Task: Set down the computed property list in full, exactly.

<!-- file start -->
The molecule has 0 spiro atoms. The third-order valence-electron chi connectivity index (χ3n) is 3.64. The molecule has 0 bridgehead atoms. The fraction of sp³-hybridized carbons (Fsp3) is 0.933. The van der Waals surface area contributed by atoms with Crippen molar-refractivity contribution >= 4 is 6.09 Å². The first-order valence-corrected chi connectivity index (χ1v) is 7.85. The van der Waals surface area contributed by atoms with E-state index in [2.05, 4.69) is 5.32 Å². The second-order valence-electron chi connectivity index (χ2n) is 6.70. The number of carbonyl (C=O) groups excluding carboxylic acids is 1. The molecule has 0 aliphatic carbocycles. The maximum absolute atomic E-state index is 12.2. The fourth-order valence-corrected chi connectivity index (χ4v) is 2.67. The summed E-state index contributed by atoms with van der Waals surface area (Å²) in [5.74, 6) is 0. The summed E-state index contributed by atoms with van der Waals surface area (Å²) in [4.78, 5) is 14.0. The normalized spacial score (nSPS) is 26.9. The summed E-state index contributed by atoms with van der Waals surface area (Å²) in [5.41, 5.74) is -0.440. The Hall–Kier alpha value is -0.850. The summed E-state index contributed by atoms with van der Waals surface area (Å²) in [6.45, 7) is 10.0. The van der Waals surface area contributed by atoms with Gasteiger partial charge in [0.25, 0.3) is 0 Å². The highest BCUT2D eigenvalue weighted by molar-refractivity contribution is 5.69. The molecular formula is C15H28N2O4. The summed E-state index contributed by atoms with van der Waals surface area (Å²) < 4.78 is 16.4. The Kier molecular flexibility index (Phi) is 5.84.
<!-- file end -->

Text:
The molecule has 0 spiro atoms. The third-order valence-electron chi connectivity index (χ3n) is 3.64. The molecule has 0 bridgehead atoms. The fraction of sp³-hybridized carbons (Fsp3) is 0.933. The van der Waals surface area contributed by atoms with Crippen molar-refractivity contribution >= 4 is 6.09 Å². The first-order valence-corrected chi connectivity index (χ1v) is 7.85. The van der Waals surface area contributed by atoms with E-state index in [2.05, 4.69) is 5.32 Å². The second-order valence-electron chi connectivity index (χ2n) is 6.70. The number of carbonyl (C=O) groups excluding carboxylic acids is 1. The molecule has 0 aliphatic carbocycles. The maximum absolute atomic E-state index is 12.2. The fourth-order valence-corrected chi connectivity index (χ4v) is 2.67. The summed E-state index contributed by atoms with van der Waals surface area (Å²) in [5.74, 6) is 0. The summed E-state index contributed by atoms with van der Waals surface area (Å²) in [4.78, 5) is 14.0. The normalized spacial score (nSPS) is 26.9. The summed E-state index contributed by atoms with van der Waals surface area (Å²) in [5.41, 5.74) is -0.440. The Hall–Kier alpha value is -0.850. The summed E-state index contributed by atoms with van der Waals surface area (Å²) in [6.45, 7) is 10.0. The van der Waals surface area contributed by atoms with Gasteiger partial charge in [0.25, 0.3) is 0 Å². The highest BCUT2D eigenvalue weighted by molar-refractivity contribution is 5.69. The molecular formula is C15H28N2O4. The summed E-state index contributed by atoms with van der Waals surface area (Å²) < 4.78 is 16.4. The Kier molecular flexibility index (Phi) is 5.84.